14 April 1804, New Orleans. “The Federal paper containing an account of my letter of the 2nd of January and which I referred to in my last [not found] was forwarded to this City in great numbers; it occasioned for a day or two much talk, and many of the citizens expressed some discontent, at my representing the whole society (as was erroneously stated by the listener in the gallery) as...
14 April 1804, New Orleans. “I now enclose you the answer of the Marquis De Casa Calvo to my letter of the 28th ultimo. Having obtained for my own use a translation of the Marquis’s letter and the documents accompanying it, I have forwarded to you, the originals.” RC and enclosures ( DNA : RG 59, TP , Orleans, vol. 4); letterbook copy ( Ms-Ar : Claiborne Executive Journal, vol. 13). RC 1 p.;...
14 April 1804, New Orleans. “I this morning received information from the officer commanding at Plaquemines, that he had brought to, opposite the Fort a French Privateer of Five Guns, and added that the vessel was in a leaky condition and in want of provisions: Shortly thereafter, I received from M. Laussat a letter upon the subject, a Copy of which No. 1 is enclosed, to which I returned the...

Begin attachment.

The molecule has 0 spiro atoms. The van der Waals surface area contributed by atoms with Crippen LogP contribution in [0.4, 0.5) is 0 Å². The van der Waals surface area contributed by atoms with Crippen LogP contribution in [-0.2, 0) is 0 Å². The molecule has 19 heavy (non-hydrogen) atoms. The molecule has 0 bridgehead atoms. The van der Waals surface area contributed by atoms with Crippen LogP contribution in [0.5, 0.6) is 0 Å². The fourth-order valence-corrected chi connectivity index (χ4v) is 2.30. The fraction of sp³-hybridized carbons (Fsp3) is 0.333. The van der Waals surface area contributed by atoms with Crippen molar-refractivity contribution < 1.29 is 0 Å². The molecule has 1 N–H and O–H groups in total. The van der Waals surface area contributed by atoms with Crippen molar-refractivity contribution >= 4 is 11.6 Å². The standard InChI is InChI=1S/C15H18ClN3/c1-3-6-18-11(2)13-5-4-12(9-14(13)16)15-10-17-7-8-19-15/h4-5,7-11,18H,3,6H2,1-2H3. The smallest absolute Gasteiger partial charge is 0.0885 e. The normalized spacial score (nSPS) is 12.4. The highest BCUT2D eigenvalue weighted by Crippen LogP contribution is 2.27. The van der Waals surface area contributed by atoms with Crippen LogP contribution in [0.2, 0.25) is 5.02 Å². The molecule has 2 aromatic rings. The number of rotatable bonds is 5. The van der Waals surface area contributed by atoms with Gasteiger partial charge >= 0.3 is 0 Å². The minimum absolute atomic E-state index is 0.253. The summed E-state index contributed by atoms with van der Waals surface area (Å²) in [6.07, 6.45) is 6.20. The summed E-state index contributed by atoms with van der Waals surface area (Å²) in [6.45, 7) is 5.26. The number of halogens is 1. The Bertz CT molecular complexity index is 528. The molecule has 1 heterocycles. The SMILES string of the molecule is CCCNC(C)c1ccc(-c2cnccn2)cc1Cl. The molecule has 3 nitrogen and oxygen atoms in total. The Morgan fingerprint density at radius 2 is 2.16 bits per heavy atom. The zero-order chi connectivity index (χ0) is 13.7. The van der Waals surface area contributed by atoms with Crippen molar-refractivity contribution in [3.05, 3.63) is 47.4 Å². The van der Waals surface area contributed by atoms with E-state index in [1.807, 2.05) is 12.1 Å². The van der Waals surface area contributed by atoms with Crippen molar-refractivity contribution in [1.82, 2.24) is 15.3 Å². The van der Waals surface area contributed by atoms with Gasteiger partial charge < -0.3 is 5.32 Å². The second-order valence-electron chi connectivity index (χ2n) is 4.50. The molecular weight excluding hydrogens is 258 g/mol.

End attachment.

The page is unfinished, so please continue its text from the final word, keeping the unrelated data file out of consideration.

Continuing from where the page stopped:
21 April 1804, New Orleans. “I have nothing interesting to communicate, nor would I write you by this mail, were it not to inform you, that the most perfect good order prevails in this city. I find, the most trifling occurrences here, attract attention to the Northward, and that a disposition exists among some people to give to certain events a consequence they do not merit: To prevent...
25 April 1804, New Orleans. “The French privateer mentioned in my letter of the 14th. instant, has just arrived at this port; I enclose you a Copy of the report of Dr. Watkins relative to this vessel, and also, of my instructions to the Harbour Master. “General Wilkinson sailed for New-York on this morning, on board the Ship Louisiana. “It is understood that M. Laussat took his departure on...
3 May 1804, New Orleans. “On last evening I had the Honour to receive your Letters of the 6th of February and 2nd of April. The delay of the first I cannot account for, nor do I know what has become of the communication to General Wilkinson and myself, which was said to be enclosed therein. On opening the Packet the Letter referred to was missing. This induced me to examine the Wafers, there...
8 May 1804, New Orleans. “The enclosed proclamation of the Captain General of Cuba, was transmitted to me, yesterday by the Marquis of Casa Calvo, who has often expressed to me the desire of his Catholic Majesty to observe the Strictest neutrality during the present War. “The emigration from the West Indies to Louisiana continues great; few vessels arrive from that quarter, but are crowded...